People who have an STD may be at an increased risk of getting HIV. One reason is the behaviors that put someone at risk for one infection (not using condoms, multiple partners, anonymous partners) often put them at risk for other infections. Also, because STDs and HIV tend to be linked, when someone gets an STD it suggests they got it from someone who may be at risk for other STDs and HIV. Finally, a sore or inflammation from an STD may allow infection with HIV that would have been stopped by intact skin STDs can increase the risk of spreading HIV. People with HIV are more likely to shed HIV when they have urethritis or a genital ulcer. When a person with HIV gets another STD, such as gonorrhea or syphilis, it suggests that they were having sex without using condoms. If so, they may have spread HIV to their partners. Antiretroviral treatment for HIV can prevent the transmission of HIV even from persons who have other STDs.
Some STDs are more closely linked to HIV than others.
In the US, both syphilis and HIV are highly concentrated epidemics among men who have sex with men (MSM)., MSM accounted for of all primary and secondary syphilis cases among males in which sex of sex partner was known, among all persons diagnosed with infectious syphilis were also HIV infected.10 Men who get syphilis are at very high risk of being diagnosed with HIV in the future; among HIV-uninfected men who got syphilis in Florida in were newly diagnosed with HIV by HIV is more closely linked to gonorrhea than chlamydia (which is particularly common among young women) Herpes is also commonly associated with HIV; a meta-analysis found pep hiv persons infected with HSV-are at -fold increased risk for acquiring HIV infection. Some activities can put people at increased risk for both STDs and HIV. Having anal, vaginal, or oral sex without a condom; Having multiple sex partners; Having anonymous sex partners; Having sex while under the influence of drugs or alcohol can lower inhibitions and result in greater sexual risk taking. Does treating STDs prevent HIV? Not by itself. Given the close link between STDs and HIV in many studies, it seems obvious that treating STDs should reduce the risk of HIV. However, most studies that have treated STDs to prevent HIV have not lowered the risk of HIV.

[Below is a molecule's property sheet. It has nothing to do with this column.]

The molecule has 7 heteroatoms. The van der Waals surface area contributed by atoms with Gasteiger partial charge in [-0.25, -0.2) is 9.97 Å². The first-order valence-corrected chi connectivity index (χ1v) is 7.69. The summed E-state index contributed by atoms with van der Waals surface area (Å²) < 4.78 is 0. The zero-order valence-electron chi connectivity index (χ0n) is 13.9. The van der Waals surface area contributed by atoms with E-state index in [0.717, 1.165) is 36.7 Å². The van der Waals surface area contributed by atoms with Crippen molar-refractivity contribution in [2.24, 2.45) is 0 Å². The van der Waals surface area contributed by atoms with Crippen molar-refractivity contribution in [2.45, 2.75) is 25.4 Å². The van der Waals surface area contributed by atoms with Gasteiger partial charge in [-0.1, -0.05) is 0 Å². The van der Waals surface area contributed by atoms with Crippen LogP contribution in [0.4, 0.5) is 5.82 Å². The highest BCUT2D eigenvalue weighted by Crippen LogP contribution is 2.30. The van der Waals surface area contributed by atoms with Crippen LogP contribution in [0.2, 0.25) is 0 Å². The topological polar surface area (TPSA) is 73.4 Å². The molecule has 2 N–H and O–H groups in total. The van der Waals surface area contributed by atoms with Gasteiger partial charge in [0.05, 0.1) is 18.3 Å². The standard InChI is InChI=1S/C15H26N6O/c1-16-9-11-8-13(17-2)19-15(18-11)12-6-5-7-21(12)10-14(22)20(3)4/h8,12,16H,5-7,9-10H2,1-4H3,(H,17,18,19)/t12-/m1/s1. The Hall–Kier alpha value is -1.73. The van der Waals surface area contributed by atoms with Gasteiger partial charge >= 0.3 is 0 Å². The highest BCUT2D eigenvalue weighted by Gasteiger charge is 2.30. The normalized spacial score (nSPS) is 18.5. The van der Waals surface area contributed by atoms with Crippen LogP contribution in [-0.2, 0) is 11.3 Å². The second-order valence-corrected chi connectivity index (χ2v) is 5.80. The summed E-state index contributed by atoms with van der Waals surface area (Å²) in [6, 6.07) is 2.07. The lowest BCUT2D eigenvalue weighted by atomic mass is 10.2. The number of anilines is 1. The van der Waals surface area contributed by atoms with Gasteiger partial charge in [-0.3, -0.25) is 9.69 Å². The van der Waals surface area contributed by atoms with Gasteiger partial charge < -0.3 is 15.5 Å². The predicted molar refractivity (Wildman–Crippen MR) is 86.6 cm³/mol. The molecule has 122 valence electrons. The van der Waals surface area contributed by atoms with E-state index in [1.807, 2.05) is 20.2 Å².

Screening for STDs can help assess a person’s risk for getting HIV. Treatment of STDs is important to prevent the complications of those infections, and to prevent transmission to partners, but it should not be expected to prevent spread of HIV. What can people do to reduce their risk of getting STDs and HIV?
The only effective way to avoid STDs is to not have vaginal, anal, or oral sex. If people are sexually active, they can do the following things to lower their chances of getting STDs and HIV: Choose less risky sexual behaviors; Use a new condom for every act of vaginal, anal, and oral sex throughout the entire sex act (from start to finish); Reduce the number of people with whom they have sex; Limit or eliminate drug and alcohol use before and during sex; Have an honest and open talk with their healthcare provider and ask whether they should be tested for STDs and HIV. Talk with their healthcare provider and find out if either pre-exposure prophylaxis, or PrEP, or post-exposure prophylaxis, or PEP, is a good option for them to prevent HIV infection. If someone already has HIV, and subsequently gets an STD, does that put their sex partner(s) at an increased risk for getting HIV? If the person living with HIV is taking antiretroviral treatment, then an STD does not increase the risk of transmitting HIV.However, HIV-infected persons who are not taking antiretroviral treatment may be more likely to transmit HIV when they have another STD.
The HIV-negative sex partners of people who are HIV-positive are less likely to get HIV if:
HIV-positive people use antiretroviral therapy (ART). ART reduces the amount of virus (viral load) in blood and body fluids. ART can keep HIV-positive persons healthy for many years, and greatly reduce the chance of transmitting HIV to sex partners if taken consistently. Sex partners take PrEP after discussing this option with their healthcare provider and determining whether it is appropriate.
Partners choose less risky sex activities. Partners use a new condom for every act of vaginal, anal, and oral sex throughout the entire sex act (from start to finish). Will treating someone for STDs prevent them from getting HIV? No. It’s not enough. Screening for STDs can help assess a person’s risk for getting HIV. Treatment of STDs is important to prevent the complications of those infections, and to prevent transmission to partners, but it should not be expected to prevent spread of HIV. Health care providers with STD consultation requests can contact the STD Clinical Consultation Network (STDCCN). This service is provided by the National Network of STD Clinical Prevention Training Centers and operates five days a week. STDCCN is convenient, simple, and free to health care providers and clinicians. More information is available at www.stdccn.orgexternal icon.